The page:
My 100 Mile Adventure: 50 Miles

Why am I doing this? I’ve been revisiting the topic, especially after finishing my longest distance to date: 50 miles. Life is generally comfortable for me. I live in America, the most free nation on the planet. I go to bed each night in a safe neighborhood, in a warm bed. I have a wonderful husband and three healthy children. I have a job I like and hobbies that fulfill me.

While these things are all wonderful gifts for which I am daily thankful, the truth is comfort and ease usually make people soft. Challenges and suffering build patience, endurance and grit. These are the qualities I want to have. This is the character the Bible urges us to cultivate. I don’t think we should seek out suffering or pray for hard times, but the fact remains that people, in general, grow the most when they encounter those hard times.

When I started running a little over 10 years ago I didn’t like it, but I wanted to do something hard. I wanted to challenge myself. Over these past 10 years running has challenged me like nothing else in my life. And part of the challenge has been tackling longer and longer distances. These longer distances have been the hard thing that’s taught me patience and endurance and humility.

On January 25th I tackled 50 miles. This trail wasn’t like the 50K trail I enjoyed earlier in the month. I’d never run this trail; I’d only seen it on the map. In retrospect I should’ve paid more attention to how it was laid out. Physically I was prepared for the distance but the real challenge was mental. This trail was a 10-11 mile loop. It was flat but contained many roots. It also turned constantly, switching back on itself. This meant I wasn’t able to really stretch my legs out to get full strides. I was always looking down to avoid tripping and I could never zone out to let the miles click by.

I’m learning how important it is to be able to zone out in an ultramarathon. Your mind is going to want to quit long before your body actually gives out. You need a lot of tricks and distractions. On the second loop I started listening to an audiobook. Good distraction but toward the end of the loop I looked down at my watch and saw I’d covered 20 miles. That’s a long distance, but I got discouraged realizing I had 30 miles to go! My husband texted me to say I was doing great but I just felt overwhelmed.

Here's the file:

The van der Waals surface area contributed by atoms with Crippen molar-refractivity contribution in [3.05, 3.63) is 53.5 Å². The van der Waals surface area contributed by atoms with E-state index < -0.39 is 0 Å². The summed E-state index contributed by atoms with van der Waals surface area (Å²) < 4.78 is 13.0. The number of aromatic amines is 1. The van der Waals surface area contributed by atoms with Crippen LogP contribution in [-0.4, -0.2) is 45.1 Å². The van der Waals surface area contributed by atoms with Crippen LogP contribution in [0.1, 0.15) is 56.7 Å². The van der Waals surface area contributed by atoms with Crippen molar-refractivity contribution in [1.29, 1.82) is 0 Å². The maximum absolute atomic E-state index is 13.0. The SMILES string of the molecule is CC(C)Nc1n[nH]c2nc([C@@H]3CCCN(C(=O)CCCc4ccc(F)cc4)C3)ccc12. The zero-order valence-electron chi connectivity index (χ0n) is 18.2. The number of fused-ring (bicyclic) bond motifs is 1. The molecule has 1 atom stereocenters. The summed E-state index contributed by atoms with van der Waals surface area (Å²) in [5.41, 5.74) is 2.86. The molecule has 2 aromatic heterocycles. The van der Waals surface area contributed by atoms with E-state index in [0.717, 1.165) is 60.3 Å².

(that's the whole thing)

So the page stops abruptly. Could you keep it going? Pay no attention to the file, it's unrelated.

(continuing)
When I finished the second loop I was able to have someone run with me as a pacer. My husband and my friend from the 50K joined me for the third loop. This helped a lot because by this time it was getting lonely on the course; there were less than 20 people doing the 50 mile distance. Talking with someone else is a great distraction. In running, if you can share the suffering it makes it a little less painful.

Before the fourth loop my husband suggested that I change shoes and stick my feet on some ice. That was a real boon physically and mentally. My feet felt refreshed and the shoe change made me feel like I had a kind of second wind. I was still moving slowly but I was moving forward and that’s all that mattered. My husband encouraged me to run more and walk less. This is why a pacer is so key. They will push you to do more than you think you can. I had started walking 1 minute for every 5 minutes but he challenged me to walk 1 minute every mile. I found I was able to do it and each mile marker I would breathe a prayer of thanksgiving to Jesus. My husband dropped off that loop at mile 6 and I was left on my own to finish loop 4.

By the end of loop 4 it started to get dark and I had to turn on my headlamp. That was when I realized how important it was to follow my husband’s advice to run more and walk less. As soon as I turned on the headlamp I realized that running would be almost impossible. The trail was so full of roots and ruts that I couldn’t risk a fall. I was forced to walk and came to the end of loop 4 excited to finish this thing.

Loop five was really a half loop and my husband joined me for it. We walked as fast as we could and tried not to talk too much. We were on a mission to get me to the finish. The trail was even more difficult at night but we pushed forward, eagerly anticipating the aid station where I would get to detour from the dirt trail to the finish.

When I saw the aid station I was filled with relief and found I was able to run the last 1/3 of a mile to the finish. Twelve hours and forty-one minutes after starting I was done. By God’s grace, with the help and encouragement of friends, plus Coca-Cola and Payday candy bars, I finished 50 miles.

It was hard, it was challenging, it was painful. But it was good.

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